mantle

noun
man·​tle | \ ˈman-tᵊl How to pronounce mantle (audio) \

Definition of mantle

 (Entry 1 of 2)

1a : a loose sleeveless garment worn over other clothes : cloak
b : a figurative cloak symbolizing preeminence or authority accepted the mantle of leadership
2a : something that covers, enfolds, or envelops (see envelop sense 1) The ground was covered with a mantle of leaves.
b(1) : a fold or lobe or pair of lobes of the body wall of a mollusk or brachiopod that in shell-bearing forms lines the shell and bears shell-secreting glands
(2) : the soft external body wall that lines the test or shell of a tunicate or barnacle (see barnacle sense 2)
c : the outer wall and casing of a blast furnace above the hearth (see hearth sense 1c) broadly : an insulated support or casing in which something is heated
3 : the upper back of a bird
4 : a lacy hood or sheath of some refractory (see refractory entry 1 sense 3) material that gives light by incandescence when placed over a flame
5a : regolith
b : the part of the interior of a terrestrial (see terrestrial sense 3) planet and especially the earth that lies beneath the crust and above the central core
6 : mantel

mantle

verb
mantled; mantling\ ˈmant-​liŋ How to pronounce mantle (audio) , ˈman-​tᵊl-​iŋ \

Definition of mantle (Entry 2 of 2)

transitive verb

: to cover with or as if with a mantle : cloak the encroaching jungle growth that mantled the building— Sanka Knox

intransitive verb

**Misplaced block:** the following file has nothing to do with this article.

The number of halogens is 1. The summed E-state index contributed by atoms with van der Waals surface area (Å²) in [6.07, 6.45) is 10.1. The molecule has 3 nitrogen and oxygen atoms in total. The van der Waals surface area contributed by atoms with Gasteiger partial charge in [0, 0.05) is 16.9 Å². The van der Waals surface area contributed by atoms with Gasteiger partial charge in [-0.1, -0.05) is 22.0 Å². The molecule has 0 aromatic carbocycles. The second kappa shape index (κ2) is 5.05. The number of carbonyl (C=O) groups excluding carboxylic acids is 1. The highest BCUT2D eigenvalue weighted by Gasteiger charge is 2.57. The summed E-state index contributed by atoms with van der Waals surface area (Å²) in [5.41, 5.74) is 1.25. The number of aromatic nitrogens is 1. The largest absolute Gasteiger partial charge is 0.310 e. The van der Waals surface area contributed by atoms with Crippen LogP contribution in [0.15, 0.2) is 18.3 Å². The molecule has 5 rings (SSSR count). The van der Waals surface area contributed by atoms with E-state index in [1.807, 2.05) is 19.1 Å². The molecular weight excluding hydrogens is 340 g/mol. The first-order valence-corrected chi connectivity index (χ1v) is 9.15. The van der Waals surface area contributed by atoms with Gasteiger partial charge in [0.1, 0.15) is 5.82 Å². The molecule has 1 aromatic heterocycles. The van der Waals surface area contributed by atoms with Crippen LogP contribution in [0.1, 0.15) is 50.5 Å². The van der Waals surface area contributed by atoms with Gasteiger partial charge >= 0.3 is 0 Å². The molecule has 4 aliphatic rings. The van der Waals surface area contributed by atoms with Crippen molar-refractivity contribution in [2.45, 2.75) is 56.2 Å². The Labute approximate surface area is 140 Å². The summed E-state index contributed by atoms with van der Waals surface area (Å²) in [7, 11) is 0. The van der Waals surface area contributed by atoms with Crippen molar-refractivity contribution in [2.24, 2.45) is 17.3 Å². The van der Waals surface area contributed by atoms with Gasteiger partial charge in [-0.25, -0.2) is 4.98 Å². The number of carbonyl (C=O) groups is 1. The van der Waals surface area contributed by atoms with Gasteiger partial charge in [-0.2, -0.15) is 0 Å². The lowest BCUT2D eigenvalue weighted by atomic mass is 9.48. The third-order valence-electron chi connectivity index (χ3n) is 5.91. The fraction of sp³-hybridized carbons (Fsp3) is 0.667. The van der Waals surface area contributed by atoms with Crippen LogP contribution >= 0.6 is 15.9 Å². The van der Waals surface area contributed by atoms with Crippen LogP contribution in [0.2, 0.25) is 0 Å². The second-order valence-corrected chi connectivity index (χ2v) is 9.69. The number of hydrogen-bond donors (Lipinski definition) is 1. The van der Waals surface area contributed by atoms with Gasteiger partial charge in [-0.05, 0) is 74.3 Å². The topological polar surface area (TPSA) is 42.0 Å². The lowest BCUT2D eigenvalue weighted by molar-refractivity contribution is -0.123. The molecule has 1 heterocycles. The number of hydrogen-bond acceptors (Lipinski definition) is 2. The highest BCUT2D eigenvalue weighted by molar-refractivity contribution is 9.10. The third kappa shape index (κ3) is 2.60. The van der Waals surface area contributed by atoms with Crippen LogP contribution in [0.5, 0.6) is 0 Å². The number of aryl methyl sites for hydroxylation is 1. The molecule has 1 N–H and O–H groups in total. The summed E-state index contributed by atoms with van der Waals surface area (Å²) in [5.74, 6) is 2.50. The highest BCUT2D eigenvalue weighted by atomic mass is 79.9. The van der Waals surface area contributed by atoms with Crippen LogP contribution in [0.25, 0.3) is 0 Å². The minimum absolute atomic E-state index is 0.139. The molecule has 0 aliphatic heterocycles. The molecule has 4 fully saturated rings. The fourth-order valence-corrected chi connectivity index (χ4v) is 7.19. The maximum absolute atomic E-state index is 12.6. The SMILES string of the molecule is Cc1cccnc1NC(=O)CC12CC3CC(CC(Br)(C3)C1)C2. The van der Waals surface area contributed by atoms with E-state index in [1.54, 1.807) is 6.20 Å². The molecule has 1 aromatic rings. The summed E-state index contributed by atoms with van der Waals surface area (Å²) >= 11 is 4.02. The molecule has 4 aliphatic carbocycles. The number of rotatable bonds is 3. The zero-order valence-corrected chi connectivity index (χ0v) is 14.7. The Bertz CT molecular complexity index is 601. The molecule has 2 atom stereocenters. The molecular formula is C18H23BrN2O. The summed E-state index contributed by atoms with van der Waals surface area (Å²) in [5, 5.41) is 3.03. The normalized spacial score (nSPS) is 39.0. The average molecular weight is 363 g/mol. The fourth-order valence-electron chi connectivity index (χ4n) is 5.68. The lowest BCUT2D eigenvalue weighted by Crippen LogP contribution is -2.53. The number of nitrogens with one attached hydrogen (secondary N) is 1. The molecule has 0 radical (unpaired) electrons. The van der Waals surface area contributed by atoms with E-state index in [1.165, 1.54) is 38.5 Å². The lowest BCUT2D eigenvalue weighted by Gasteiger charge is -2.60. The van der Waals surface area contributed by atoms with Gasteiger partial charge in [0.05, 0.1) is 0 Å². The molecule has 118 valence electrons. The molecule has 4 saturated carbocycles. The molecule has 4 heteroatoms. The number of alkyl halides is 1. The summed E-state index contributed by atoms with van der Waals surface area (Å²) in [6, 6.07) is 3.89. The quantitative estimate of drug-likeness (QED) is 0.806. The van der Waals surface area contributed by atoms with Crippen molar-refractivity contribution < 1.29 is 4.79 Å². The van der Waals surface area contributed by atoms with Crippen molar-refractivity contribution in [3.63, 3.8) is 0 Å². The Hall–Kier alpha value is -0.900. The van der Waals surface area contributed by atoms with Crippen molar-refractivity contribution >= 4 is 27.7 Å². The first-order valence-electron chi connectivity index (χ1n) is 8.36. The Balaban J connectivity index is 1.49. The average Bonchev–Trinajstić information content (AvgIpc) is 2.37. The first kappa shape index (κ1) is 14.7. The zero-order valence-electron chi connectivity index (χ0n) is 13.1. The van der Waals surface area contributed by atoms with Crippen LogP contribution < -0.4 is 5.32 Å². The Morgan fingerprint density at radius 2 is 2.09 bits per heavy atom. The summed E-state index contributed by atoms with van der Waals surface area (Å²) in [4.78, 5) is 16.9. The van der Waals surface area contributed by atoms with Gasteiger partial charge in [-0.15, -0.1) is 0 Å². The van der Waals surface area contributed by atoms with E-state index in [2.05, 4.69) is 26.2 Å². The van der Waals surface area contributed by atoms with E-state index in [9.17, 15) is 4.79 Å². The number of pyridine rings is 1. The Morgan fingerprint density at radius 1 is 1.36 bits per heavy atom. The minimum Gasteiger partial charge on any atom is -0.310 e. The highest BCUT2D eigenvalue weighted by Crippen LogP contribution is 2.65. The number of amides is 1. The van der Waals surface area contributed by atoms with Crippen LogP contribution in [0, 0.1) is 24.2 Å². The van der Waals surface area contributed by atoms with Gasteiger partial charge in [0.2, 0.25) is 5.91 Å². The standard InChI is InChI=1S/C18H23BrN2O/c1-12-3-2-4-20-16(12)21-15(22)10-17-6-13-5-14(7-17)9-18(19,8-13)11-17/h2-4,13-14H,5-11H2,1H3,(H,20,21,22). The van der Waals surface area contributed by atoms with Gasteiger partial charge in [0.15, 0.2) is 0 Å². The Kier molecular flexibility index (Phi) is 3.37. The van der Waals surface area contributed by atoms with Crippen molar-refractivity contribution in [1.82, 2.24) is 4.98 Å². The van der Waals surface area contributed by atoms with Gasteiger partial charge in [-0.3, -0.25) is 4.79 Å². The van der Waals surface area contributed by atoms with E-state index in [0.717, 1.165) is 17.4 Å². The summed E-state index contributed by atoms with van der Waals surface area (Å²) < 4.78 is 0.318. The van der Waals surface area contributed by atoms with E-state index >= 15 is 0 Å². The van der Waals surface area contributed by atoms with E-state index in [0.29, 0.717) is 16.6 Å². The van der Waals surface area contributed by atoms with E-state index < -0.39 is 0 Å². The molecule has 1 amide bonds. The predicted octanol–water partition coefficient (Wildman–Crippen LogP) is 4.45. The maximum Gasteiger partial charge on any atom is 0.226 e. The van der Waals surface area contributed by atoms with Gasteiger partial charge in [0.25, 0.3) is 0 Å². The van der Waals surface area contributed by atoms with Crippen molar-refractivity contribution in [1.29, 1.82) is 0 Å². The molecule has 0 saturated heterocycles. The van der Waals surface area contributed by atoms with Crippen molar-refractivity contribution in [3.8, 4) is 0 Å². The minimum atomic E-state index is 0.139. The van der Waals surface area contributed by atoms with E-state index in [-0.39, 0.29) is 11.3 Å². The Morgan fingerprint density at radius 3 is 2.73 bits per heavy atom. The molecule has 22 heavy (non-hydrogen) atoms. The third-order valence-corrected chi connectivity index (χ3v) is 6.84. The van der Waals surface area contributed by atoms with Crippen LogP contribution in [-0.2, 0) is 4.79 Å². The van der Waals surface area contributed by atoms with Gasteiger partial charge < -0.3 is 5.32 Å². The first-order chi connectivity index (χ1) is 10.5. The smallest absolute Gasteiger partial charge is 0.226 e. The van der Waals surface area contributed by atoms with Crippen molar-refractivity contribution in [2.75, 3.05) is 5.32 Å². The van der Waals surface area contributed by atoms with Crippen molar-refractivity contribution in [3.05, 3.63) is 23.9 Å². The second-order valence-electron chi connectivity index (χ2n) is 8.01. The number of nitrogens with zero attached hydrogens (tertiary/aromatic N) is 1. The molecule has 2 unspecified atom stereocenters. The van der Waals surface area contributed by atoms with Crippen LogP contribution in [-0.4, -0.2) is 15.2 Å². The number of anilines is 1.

1 : to become covered with a coating
2 : to spread over a surface
3 : blush her rich face mantling with emotion— Benjamin Disraeli

Mantle vs. Mantel

Noun

Keeping mantel and mantle straight is relatively simple.

Mantel in modern English largely does one job: it refers to the shelf above a fireplace. You can remember it by thinking of the "el" in both mantel and shelf.

Mantle on the other hand, does many jobs, including a number that are technical or scientific. Its most common uses are to refer to a literal cloak, mostly of the kind worn in days of yore ("she drew her mantle tighter"), and to a figurative cloak symbolizing authority or importance ("taking on the mantle of the museum's directorship"). It also refers to a general covering in literary uses like "wet earth covered in a mantle of leaves" or "a past shrouded in a mantle of secrecy." And it's also the term for the middle layer of the Earth between the crust and the inner core.

There is, however, a catch to these distinctions: mantle is sometimes used (especially in American English) to refer to the shelf above a fireplace as well—that is, as a synonym of mantel.

This isn't terribly surprising, given the histories of the words. They both derive from the Latin word mantellum, which refers both to a cloak and to a beam or stone supporting the masonry above a fireplace. The words came into use in English a couple centuries apart, but were for a time in the past nothing more than spelling variants.

While it's certainly simpler to use mantle in all cases, mantel is significantly more common as the choice for the shelf, which means it's the safer choice in those cases.

Examples of mantle in a Sentence

Noun She accepted the mantle of leadership. a long black velvet mantle Verb early-morning fog mantled the fields along the river